Threading, Texturing, ROPs & Memory Bandwidth:
Most of the rest of the shader core remains the same – the Ultra Threaded Dispatch processor still assigns instructions in the same way,on a per SIMD basis. This means that there are still two arbiters and two sequencers per SIMD, along with separate dedicated arbiters and sequencers for Texture Fetching and Vertex Fetching.
There are also still four texture unit clusters which can each filter four textures per clock, making a total of 16 texture filters per clock cycle. These still operate completely independently from the four SIMDs and, depending on the usage scenario the GPU finds itself in, each texture sampler can be assigned to any one of the four SIMDs.
The render back-ends (or ROPs) are similar in functionality and still don’t feature a hardware based MSAA resolve unit, which means that, like the Radeon HD 2900 XT, anti-aliasing performance isn’t going to be as good as it should be in the more generalised scenarios.
RV670's render back-ends are virtually the
same as R600's
AMD has made some enhancements to this portion of the GPU to make better use of the memory bandwidth available. Additionally, we were also told that cache efficiency was improved, along with tweaking the size of on-chip buffers and caches to further hide latency.
The reason why AMD had to do this is because, in order to keep the cost (and thus die size) of RV670 down, some compromises had to be made. AMD’s Richard Huddy, head of worldwide developer relations, told bit-tech
that R600’s 512-bit external/1024-bit internal bi-directional ring bus memory controller made up around 30 percent of the chip’s total transistor count, which equates to 210 million transistors.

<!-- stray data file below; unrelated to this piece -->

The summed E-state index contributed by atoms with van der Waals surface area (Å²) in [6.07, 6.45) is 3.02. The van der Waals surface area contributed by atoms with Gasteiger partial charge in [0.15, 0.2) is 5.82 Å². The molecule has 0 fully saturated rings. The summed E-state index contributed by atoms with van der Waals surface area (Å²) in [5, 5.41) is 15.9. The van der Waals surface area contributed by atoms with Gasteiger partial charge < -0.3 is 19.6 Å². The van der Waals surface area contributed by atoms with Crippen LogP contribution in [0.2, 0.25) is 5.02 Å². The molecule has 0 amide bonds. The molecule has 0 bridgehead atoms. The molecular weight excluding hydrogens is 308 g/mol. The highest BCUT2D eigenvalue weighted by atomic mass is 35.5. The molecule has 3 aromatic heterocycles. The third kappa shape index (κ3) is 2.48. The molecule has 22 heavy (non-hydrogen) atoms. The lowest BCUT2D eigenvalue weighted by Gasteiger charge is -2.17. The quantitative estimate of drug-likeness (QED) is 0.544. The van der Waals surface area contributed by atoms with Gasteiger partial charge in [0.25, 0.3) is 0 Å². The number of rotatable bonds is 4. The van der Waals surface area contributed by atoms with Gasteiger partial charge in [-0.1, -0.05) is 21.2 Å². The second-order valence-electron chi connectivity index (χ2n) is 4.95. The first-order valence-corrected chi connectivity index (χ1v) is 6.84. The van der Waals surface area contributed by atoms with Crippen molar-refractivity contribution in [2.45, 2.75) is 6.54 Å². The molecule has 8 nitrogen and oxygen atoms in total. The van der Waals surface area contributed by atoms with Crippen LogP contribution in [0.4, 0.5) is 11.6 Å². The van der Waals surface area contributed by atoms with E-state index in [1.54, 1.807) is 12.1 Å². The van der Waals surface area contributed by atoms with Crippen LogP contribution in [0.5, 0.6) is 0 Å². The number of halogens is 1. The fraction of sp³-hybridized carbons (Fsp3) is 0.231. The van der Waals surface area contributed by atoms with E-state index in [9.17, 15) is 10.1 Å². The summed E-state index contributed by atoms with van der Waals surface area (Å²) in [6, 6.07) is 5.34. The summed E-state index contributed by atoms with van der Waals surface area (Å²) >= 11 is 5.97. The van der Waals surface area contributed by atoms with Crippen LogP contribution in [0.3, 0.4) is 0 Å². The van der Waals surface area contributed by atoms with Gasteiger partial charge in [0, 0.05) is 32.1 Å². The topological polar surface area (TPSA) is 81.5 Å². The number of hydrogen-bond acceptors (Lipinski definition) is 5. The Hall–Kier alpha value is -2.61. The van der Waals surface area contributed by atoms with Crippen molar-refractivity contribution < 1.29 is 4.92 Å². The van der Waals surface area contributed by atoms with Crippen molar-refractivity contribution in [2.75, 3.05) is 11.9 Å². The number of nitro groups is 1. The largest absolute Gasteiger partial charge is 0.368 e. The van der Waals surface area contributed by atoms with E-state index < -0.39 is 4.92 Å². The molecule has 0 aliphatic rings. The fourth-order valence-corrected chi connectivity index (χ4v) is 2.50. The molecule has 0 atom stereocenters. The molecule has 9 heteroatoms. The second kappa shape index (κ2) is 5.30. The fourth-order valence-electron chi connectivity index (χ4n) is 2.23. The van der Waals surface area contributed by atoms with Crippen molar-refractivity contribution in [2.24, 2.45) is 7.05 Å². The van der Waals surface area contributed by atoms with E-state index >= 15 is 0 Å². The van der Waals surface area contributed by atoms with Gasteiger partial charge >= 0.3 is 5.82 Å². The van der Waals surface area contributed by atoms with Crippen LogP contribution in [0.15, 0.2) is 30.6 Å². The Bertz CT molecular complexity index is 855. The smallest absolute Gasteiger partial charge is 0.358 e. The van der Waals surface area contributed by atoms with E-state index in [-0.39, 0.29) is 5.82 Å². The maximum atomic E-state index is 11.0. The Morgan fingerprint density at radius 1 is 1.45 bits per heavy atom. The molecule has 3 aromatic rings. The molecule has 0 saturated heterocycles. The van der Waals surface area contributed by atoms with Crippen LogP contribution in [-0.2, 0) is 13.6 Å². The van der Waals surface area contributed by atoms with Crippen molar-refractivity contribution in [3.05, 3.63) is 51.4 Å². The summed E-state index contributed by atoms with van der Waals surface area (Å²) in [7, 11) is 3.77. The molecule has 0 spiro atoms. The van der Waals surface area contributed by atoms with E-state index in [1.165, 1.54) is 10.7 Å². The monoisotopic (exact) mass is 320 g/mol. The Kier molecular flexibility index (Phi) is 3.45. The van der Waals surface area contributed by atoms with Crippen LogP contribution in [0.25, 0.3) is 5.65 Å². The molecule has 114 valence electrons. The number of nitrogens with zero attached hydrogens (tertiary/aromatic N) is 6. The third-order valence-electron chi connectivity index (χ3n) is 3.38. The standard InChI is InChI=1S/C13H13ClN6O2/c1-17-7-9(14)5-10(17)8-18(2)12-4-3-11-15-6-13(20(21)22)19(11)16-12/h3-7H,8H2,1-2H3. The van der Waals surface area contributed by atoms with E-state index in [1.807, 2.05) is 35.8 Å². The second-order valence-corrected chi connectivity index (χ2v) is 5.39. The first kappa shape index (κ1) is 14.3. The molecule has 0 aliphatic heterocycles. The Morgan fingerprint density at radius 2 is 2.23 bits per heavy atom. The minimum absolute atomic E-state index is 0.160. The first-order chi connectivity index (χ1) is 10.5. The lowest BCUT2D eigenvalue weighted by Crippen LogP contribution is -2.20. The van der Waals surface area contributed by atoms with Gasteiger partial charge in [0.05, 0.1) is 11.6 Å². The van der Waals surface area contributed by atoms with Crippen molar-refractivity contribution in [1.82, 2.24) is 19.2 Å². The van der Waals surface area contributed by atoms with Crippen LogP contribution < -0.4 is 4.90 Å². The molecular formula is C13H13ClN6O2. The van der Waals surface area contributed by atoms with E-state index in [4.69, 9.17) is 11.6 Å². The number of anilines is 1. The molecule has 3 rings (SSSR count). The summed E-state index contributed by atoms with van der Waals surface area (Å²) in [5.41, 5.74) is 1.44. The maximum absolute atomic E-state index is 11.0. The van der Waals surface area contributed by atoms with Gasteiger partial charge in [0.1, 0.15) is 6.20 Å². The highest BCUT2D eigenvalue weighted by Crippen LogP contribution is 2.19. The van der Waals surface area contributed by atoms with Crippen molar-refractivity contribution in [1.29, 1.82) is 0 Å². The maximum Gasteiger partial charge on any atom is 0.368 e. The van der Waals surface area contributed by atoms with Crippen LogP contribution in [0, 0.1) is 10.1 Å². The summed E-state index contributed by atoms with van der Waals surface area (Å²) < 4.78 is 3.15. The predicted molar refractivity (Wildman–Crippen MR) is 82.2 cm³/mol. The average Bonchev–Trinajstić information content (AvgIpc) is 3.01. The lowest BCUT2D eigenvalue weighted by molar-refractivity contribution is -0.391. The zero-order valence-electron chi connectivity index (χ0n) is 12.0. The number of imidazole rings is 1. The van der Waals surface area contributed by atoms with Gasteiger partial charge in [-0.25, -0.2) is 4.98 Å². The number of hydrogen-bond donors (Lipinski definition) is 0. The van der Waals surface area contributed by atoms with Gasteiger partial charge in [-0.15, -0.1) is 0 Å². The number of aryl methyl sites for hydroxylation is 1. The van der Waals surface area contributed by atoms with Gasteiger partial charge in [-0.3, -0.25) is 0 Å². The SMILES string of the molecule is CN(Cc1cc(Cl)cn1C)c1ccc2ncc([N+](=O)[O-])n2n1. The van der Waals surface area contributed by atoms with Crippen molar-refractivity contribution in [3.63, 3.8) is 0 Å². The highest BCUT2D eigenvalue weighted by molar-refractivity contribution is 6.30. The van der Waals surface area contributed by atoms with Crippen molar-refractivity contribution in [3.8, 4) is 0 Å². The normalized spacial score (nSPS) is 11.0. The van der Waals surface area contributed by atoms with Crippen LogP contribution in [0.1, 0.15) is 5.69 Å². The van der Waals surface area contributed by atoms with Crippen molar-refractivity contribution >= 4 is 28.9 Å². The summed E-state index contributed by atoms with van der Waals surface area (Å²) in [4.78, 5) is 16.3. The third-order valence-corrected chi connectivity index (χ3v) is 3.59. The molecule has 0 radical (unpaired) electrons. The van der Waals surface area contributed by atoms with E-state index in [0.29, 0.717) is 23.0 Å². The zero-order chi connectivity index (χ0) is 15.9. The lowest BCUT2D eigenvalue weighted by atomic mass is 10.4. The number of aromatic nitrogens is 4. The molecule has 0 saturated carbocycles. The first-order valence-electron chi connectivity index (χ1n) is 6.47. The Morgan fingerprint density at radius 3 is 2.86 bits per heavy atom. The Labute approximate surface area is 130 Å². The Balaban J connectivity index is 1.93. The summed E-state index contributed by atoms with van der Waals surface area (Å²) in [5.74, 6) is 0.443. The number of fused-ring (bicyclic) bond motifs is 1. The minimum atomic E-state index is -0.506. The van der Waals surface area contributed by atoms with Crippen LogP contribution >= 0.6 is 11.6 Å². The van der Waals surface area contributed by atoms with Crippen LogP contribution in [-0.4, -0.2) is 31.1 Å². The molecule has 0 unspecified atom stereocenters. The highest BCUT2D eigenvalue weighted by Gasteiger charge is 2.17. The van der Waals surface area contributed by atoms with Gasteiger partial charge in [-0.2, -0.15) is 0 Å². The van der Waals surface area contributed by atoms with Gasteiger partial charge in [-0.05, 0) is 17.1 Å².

In comparison, RV670 uses a 256-bit external/512-bit internal ring bus memory controller, which is just half the number of wires used on R600’s memory controller. This saved AMD around 100 million transistors, which is not an insignificant amount in the grand scheme of things. The RV670 memory controller shares the same characteristics as the one in R600, in that there are still five ring stops (four for on-board memory and one for the PCI-Express channel) and eight independent memory channels. This time, however, they are only 32-bits wide instead of the 64-bit wide channels in R600.
One of the features that AMD has made a lot of noise about in the run up to the launch of the Radeon HD 3800 series was the introduction of ATI PowerPlay – a technology that has previously only been available on ATI’s notebook graphics solutions. For those not familiar with the technology, allow me to elaborate a little: it introduces a range of power states that depend on the GPU’s activity levels and works in much the same way as AMD Cool’n’Quiet or Intel SpeedStep technology.
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The GPU’s utilisation is handled by a microcontroller which monitors the command buffer. When GPU utilisation is low, most of the 3D portions of the GPU are turned off, the core is clocked down and the operating voltage is lowered. When there’s a lot of GPU activity—like when you’re in a game—the chip runs at full speed.
AMD talked about an intermediate mode, known as “Light Gaming”, whereby the GPU isn’t the limitation in the gaming experience. For example, if you’re playing an old game like Quake 3
that’s now heavily CPU-limited, the GPU won’t be firing on all cylinders – instead, it’ll turn the required portions of the GPU on, and leave the rest in an idle state.
This results in some potentially massive power savings when you’re not using all of your GPU’s capabilities – AMD claims that when Radeon HD 3870 is running at 100 percent load, it’ll consume around 105-106W of power, while when it’s in “Light Gaming” mode, it’ll consume just 51W of power. Meanwhile, when you’re running your desktop applications, the GPU will idle along consuming just 34W of power.